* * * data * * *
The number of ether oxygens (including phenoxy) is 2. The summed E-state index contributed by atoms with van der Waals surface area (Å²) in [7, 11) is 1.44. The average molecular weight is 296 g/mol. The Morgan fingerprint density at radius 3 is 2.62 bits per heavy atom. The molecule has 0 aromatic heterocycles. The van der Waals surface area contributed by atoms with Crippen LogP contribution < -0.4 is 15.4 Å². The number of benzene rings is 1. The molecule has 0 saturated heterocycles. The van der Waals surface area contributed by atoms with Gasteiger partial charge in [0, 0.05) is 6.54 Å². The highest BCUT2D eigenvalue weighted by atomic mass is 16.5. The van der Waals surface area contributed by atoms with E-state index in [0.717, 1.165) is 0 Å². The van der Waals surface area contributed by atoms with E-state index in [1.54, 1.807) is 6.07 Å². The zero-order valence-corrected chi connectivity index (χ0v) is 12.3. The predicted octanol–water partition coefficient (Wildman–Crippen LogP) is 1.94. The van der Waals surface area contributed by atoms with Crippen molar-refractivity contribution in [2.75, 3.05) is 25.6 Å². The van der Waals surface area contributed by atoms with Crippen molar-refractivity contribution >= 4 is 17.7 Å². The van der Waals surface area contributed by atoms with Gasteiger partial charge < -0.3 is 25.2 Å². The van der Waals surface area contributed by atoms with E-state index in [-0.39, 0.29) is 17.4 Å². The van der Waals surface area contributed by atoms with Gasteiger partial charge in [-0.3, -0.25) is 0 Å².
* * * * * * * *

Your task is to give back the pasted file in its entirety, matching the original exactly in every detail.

The number of ether oxygens (including phenoxy) is 2. The summed E-state index contributed by atoms with van der Waals surface area (Å²) in [7, 11) is 1.44. The average molecular weight is 296 g/mol. The Morgan fingerprint density at radius 3 is 2.62 bits per heavy atom. The molecule has 0 aromatic heterocycles. The van der Waals surface area contributed by atoms with Crippen LogP contribution < -0.4 is 15.4 Å². The number of benzene rings is 1. The molecule has 0 saturated heterocycles. The van der Waals surface area contributed by atoms with Gasteiger partial charge in [0, 0.05) is 6.54 Å². The highest BCUT2D eigenvalue weighted by atomic mass is 16.5. The van der Waals surface area contributed by atoms with E-state index in [0.717, 1.165) is 0 Å². The van der Waals surface area contributed by atoms with E-state index in [1.54, 1.807) is 6.07 Å². The zero-order valence-corrected chi connectivity index (χ0v) is 12.3. The predicted octanol–water partition coefficient (Wildman–Crippen LogP) is 1.94. The van der Waals surface area contributed by atoms with Crippen molar-refractivity contribution in [2.75, 3.05) is 25.6 Å². The van der Waals surface area contributed by atoms with Crippen molar-refractivity contribution >= 4 is 17.7 Å². The van der Waals surface area contributed by atoms with Gasteiger partial charge < -0.3 is 25.2 Å². The van der Waals surface area contributed by atoms with E-state index in [-0.39, 0.29) is 17.4 Å². The van der Waals surface area contributed by atoms with Gasteiger partial charge in [-0.3, -0.25) is 0 Å².